The Impact of EU Law on Belgian Consumer Law Terminology
Maastricht European Private Law Institute (M-EPLI) Working Paper No. 2013/04; Final version published as Cauffman, C. (2012). The impact of EU law on Belgian consumer law terminology. European Review of Private Law, 20(5&6), 1325-1352.
24 Pages Posted: 23 Jan 2013 Last revised: 12 Jan 2014
Date Written: January 22, 2013
The contribution analyses the impact of EU law on Belgian consumer law terminology. The analysis leads to the conclusion that the implementation of EU directives in the field of consumer law distorted the Belgian legal terminology. In particular, consumer law terminology often differs from civil law terminology. The meaning of traditional civil law concepts is no longer respected in the field of consumer law. Moreover, the implementation of EU consumer law directives even caused a single concept (seller) to be used for some time in different meanings within the field of consumer law and even within a single legal instrument (the ACPC). Recently, the Belgian legislator wisely made an effort to introduce a more coherent terminology while respecting its duty to correctly implement the EU consumer law directives, in particular by introducing in the AMPC the concept of an undertaking instead of the two concepts of seller. The emphasis that is put on the fact that the concept of an undertaking in the AMPC is taken from EU competition law, may, however, cause new difficulties.Yet, the terminological changes induced by EU consumer directives also had beneficial effects. For example, the qualification of contracts for the combined supply of things and services is quite problematic under Belgian civil law. By explicitly providing that such contracts are to be treated as contracts of sale for the purposes of the rules on consumer sales, legal certainty has increased for consumers.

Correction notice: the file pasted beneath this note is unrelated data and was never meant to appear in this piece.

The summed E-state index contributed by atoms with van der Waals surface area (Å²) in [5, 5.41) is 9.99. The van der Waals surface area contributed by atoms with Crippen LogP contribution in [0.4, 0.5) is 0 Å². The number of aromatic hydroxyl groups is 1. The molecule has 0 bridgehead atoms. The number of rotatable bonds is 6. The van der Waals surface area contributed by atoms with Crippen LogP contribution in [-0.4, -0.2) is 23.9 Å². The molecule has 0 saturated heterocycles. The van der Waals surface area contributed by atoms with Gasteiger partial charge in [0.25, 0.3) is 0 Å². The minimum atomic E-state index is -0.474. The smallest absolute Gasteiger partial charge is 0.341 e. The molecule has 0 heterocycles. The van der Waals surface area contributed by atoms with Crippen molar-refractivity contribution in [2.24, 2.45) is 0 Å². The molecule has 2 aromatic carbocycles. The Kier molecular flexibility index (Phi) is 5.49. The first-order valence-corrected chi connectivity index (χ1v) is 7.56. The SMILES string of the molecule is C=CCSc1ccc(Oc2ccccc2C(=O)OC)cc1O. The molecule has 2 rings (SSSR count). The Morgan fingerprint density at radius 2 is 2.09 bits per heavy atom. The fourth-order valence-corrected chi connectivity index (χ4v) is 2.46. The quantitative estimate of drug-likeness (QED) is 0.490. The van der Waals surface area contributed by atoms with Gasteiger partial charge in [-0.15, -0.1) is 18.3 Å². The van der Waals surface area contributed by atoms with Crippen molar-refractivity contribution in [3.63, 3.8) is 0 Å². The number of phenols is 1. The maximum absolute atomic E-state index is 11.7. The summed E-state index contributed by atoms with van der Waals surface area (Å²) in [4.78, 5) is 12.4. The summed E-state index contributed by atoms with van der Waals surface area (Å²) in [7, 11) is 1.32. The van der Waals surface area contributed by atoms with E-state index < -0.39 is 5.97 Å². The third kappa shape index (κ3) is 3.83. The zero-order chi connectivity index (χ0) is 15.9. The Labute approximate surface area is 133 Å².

Keywords: consumer law, legal terminology, full harmonisation, seller, trader, undertaking, commercial practices, goods, products, conformity, sale, nullity
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